Ladarius Green headlines the list here. He has flashed rare big play ability for a 6’6” 240 weaponized receiving tight end. While he has done a lot with limited targets, that has inexplicably not led to more targets for him over the last two seasons. Now the Chargers have no choice but to use him as a first-team tight end, and the results could irrevocably change the team’s pecking order of targets.

Unless you have deep benches, Green becomes the clear Chargers tight end to draft if you’re going to take one. He’ll try his hand against Detroit, Cincinnati, Minnesota, and Cleveland. Cincinnati could present some opportunity with their lapses against the tight end last year, but it is not the most attractive set of defensive matchups. This is a good moment to point out that Philip Rivers was outstanding early last year against the very tough Seattle and Buffalo pass defenses. In the ten games Gates has missed since 2010, Dante Rosario had a three touchdown game, Randy McMichael had a two-score game, and no-name tight ends like Kris Wilson and Kory Sperry were able to catch passes of longer than 30 yards from Rivers. Green himself had a 30+ yard reception from Rivers in his second NFL game fresh out of Louisiana-Lafayette when Gates was out.

Gates’ reward is questionable given his age and what Green could force with strong play in the first four weeks of the season. It is certainly possible that Green has been ready to break out for over a year, but Gates and Rivers’ sizable history together has been an insurmountable obstacle. With Gates out of the way for four games, Green is not just auditioning for a bigger role with the Chargers for 2015, but for his next contract in 2016. Once again, if you’re going to draft a Chargers tight end this year, it should probably be Green.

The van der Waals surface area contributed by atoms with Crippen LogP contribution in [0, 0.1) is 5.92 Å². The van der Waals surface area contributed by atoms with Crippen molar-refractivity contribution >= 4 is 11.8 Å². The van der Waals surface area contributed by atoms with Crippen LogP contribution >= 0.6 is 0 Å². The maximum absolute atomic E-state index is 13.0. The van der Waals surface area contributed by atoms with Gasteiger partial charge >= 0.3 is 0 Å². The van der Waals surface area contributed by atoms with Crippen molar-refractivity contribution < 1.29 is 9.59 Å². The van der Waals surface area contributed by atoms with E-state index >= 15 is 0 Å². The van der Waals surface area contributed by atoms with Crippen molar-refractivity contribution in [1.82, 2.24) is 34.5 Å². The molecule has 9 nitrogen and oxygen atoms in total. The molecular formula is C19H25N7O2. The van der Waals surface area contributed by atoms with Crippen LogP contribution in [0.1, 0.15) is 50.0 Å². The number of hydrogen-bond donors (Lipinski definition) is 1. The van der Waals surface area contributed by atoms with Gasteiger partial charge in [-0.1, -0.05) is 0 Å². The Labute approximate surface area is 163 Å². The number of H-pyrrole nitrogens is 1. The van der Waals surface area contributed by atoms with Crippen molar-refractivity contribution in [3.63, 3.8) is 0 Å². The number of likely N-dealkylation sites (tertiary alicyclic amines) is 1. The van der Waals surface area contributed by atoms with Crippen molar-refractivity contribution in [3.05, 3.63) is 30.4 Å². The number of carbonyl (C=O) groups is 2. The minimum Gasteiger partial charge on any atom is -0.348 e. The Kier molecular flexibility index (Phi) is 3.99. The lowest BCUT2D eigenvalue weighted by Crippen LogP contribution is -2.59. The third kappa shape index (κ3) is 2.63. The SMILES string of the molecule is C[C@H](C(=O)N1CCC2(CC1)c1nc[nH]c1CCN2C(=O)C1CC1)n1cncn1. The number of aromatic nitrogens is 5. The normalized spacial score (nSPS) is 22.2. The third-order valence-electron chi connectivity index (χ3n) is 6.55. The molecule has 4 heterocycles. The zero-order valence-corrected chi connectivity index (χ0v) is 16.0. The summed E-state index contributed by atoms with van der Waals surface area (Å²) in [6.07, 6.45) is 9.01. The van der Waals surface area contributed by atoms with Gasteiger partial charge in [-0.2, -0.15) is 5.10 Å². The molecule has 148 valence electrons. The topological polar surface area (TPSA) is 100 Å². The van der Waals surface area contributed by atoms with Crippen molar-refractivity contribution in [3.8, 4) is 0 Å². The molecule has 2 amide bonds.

Of the remaining supporting cast, Rivers’ existing chemistry with Malcom Floyd, especially in the red zone, makes him a better deep league late pick or DFS cheapo wide receiver play while Gates is out. Stevie Johnson was an under-the-radar offseason acquisition to replace Eddie Royal. He can still play at a high level and reports have him establishing a good rapport with Rivers. Even Danny Woodhead, who is reportedly 100%, could especially benefit from Gates’ absence on two-minute drills and in the red zone. We can’t forget Keenan Allen, who gets a lot of targets in the middle of the field, vacated by Gates.

Philip Rivers has gotten by without key targets at various times, his stock shouldn’t be affected by this at all, and he could actually benefit over the long haul if Green’s powers are “activated” during his four-game starting stretch.

Bottom Line

Antonio Gates could return and resume 2014 production levels from the word go, but even the value of that is questionable because of his inconsistency. There are equally plausible scenarios where other targets shrink the small margin Gates had over other low TE1s. If you’re still fascinated with Gates, the right move is probably still to pass (and maybe take Green instead), because his owner will likely grow tired of waiting for his return while others pick low-hanging fruit off of the waiver wire.